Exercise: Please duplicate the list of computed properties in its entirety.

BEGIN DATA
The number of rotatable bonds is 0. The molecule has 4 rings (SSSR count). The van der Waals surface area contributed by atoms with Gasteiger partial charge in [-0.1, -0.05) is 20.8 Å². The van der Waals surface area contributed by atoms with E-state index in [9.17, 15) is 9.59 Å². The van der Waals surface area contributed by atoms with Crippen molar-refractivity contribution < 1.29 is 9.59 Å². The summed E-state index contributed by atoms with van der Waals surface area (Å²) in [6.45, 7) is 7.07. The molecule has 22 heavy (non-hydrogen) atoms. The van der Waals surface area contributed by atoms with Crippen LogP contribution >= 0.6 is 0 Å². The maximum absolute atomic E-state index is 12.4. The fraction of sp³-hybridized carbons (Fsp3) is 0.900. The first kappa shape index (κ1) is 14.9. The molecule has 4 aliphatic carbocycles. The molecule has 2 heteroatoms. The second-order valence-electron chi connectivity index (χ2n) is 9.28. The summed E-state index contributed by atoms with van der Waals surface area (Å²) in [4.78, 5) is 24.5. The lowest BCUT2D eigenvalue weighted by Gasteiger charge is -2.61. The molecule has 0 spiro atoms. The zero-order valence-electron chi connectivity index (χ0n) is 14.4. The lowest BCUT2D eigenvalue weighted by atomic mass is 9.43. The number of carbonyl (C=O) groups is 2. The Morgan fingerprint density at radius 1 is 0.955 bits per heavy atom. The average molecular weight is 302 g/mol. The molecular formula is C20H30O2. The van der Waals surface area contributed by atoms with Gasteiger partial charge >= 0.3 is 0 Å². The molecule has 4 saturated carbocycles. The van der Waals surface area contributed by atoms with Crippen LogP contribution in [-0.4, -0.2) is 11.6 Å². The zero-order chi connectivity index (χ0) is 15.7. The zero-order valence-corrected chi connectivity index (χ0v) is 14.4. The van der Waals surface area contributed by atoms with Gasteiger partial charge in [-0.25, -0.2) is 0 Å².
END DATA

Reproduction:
The number of rotatable bonds is 0. The molecule has 4 rings (SSSR count). The van der Waals surface area contributed by atoms with Gasteiger partial charge in [-0.1, -0.05) is 20.8 Å². The van der Waals surface area contributed by atoms with E-state index in [9.17, 15) is 9.59 Å². The van der Waals surface area contributed by atoms with Crippen molar-refractivity contribution < 1.29 is 9.59 Å². The summed E-state index contributed by atoms with van der Waals surface area (Å²) in [6.45, 7) is 7.07. The molecule has 22 heavy (non-hydrogen) atoms. The van der Waals surface area contributed by atoms with Crippen LogP contribution >= 0.6 is 0 Å². The maximum absolute atomic E-state index is 12.4. The fraction of sp³-hybridized carbons (Fsp3) is 0.900. The first kappa shape index (κ1) is 14.9. The molecule has 4 aliphatic carbocycles. The molecule has 2 heteroatoms. The second-order valence-electron chi connectivity index (χ2n) is 9.28. The summed E-state index contributed by atoms with van der Waals surface area (Å²) in [4.78, 5) is 24.5. The lowest BCUT2D eigenvalue weighted by Gasteiger charge is -2.61. The molecule has 0 spiro atoms. The zero-order valence-electron chi connectivity index (χ0n) is 14.4. The lowest BCUT2D eigenvalue weighted by atomic mass is 9.43. The number of carbonyl (C=O) groups is 2. The Morgan fingerprint density at radius 1 is 0.955 bits per heavy atom. The average molecular weight is 302 g/mol. The molecular formula is C20H30O2. The van der Waals surface area contributed by atoms with Gasteiger partial charge >= 0.3 is 0 Å². The molecule has 4 saturated carbocycles. The van der Waals surface area contributed by atoms with Crippen LogP contribution in [-0.4, -0.2) is 11.6 Å². The zero-order chi connectivity index (χ0) is 15.7. The zero-order valence-corrected chi connectivity index (χ0v) is 14.4. The van der Waals surface area contributed by atoms with Gasteiger partial charge in [-0.25, -0.2) is 0 Å².